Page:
A Winter Break in Bath
It may just be that a break in Bath in wintertime ticks every imaginary box on the mental list you’ve been considering. Shopping; food; a bit of culture; wonderful surroundings; a dash or several of history; and maybe that vague ‘something different’ that you’d like to find.
As regards the shopping, for two weeks or so in November and December Bath hosts the most celebrated Christmas Market in Britain: more than 100 wooden chalets selling craft items and artisan foods – who is insensitive to the smell of sausages cooked in the open air? – with other stalls to boot, and all in the shadow of magnificent Bath Abbey . Alternatively you can head to the recently completed SouthGate Centre, which houses a huge Debenhams amid a multitude of other outlets ; or make for Jolly’s on Milsom Street, now owned by House of Fraser but with the style fitting for one of the oldest department stores in the land. Check the many antique shops for period pieces too. All that retail therapy may necessitate a bit of spiritual balance: the Abbey has short carol services spaced over the festive period; and the Pump Room can generally be relied on for carol concerts sometime in December – or you could just take a genteel cup of tea there if you prefer.
The Christmas lights appear from mid-November, but they are eclipsed by the celebrated New Year’s Eve Fireworks around the Abbey.
Bath has become synonymous with Jane Austen , a little strangely given her penchant for satirising its pretensions. It would be wrong to visit the city without doffing the hat to our greatest novelist of manners: The Jane Austen Centre makes the effort to reflect Regency times in its displays over the winter, one of many sites in Bath linked to the author.
For parents of younger children as yet less than fascinated by Pride and Prejudice a bribe or two may be in order to retain cooperation: the vendors at the Christmas Market will amuse for a time, but eventually a ride on the traditional carousel there may be called for; and for well-behaved offspring (and parents) the annual panto at the Theatre Royal beckons. The Royal is one of five theatres in the city, so rather more demanding fare can be found if “It’s behind you,” chills your very heart (in which case paradoxically you may not have one).
The food stalls at the market apart – chestnuts, sausages, chocolates and more besides – one of Bath’s greatest sources of culinary pride is the Sally Lunn Bun , celebrated in Sally Lunn’s House . Another museum with a certain quirkiness to it is the Bath Postal Museum in Northgate Street, for those right-thinking people who are fascinated by post-boxes and stamps. And William Herschel who to the delight of schoolboys discovered what was eventually named Uranus while living in Bath is commemorated with his one-time home now a museum of astronomy on New King Street.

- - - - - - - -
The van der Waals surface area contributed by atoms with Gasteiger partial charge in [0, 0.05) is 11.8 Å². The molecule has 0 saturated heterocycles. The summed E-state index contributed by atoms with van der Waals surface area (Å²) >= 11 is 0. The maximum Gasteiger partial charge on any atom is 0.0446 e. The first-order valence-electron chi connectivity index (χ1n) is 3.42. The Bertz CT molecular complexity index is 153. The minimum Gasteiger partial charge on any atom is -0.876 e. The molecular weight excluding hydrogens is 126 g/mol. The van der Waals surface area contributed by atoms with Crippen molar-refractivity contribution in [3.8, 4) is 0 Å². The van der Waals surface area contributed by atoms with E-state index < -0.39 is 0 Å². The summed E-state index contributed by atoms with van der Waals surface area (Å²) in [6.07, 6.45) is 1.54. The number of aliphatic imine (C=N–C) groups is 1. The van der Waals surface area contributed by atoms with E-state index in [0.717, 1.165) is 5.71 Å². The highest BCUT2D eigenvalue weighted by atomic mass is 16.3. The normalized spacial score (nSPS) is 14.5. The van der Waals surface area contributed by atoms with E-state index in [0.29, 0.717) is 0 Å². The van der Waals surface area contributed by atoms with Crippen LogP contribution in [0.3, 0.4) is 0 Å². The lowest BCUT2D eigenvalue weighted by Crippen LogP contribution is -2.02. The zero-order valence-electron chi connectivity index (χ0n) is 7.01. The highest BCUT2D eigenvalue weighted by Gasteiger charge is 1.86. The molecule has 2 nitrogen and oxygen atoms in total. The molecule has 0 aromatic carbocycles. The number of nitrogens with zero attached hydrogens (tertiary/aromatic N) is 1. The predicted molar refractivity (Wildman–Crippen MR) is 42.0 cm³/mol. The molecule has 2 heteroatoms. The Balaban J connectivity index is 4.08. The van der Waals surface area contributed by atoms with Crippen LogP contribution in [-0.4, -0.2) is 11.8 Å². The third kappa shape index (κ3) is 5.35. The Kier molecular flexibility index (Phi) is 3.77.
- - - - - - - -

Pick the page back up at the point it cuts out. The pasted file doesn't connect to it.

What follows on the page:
If anyone can rival the Brits at doing Christmas it’s the Americans. You can enjoy an American take on the festivities by visiting the American Museum at Claverton Manor just outside the city, with different displays every year pertaining to how they mark ‘the holidays’.
Rivalling Jane Austen for primacy in our view of Bath is of course its Georgian architecture, particularly The Royal Crescent , begun in 1767. Steel grey winter skies provide a clean backdrop for its beauty. The Royal Crescent Hotel at Number 16 is just one of more than 140 places to stay listed on Information Britain, many of them in splendid historic buildings. If visiting The Royal Crescent in the evening do keep a lookout for Sheridan’s ghost eloping with his wife-to-be from Number 11 – the delicious licentiousness.
It was not just the Georgians who made good use of Bath’s delights; you will be treading in Roman footsteps too, or perhaps splashing in them. They founded the Baths , a concept brought into the 21st century at the Thermae Bath Spa; and at the Bath Spa Hotel .
Before you leave you must take a moment to look at Bath Abbey, a structure that will be in view for much of your stay, and which can put things nicely in historical context: its Saxon forerunner witnessed the coronation of the man who can lay (much disputed) claim to being the first King of England . The sort of thing, like the city itself, that sticks in the memory.
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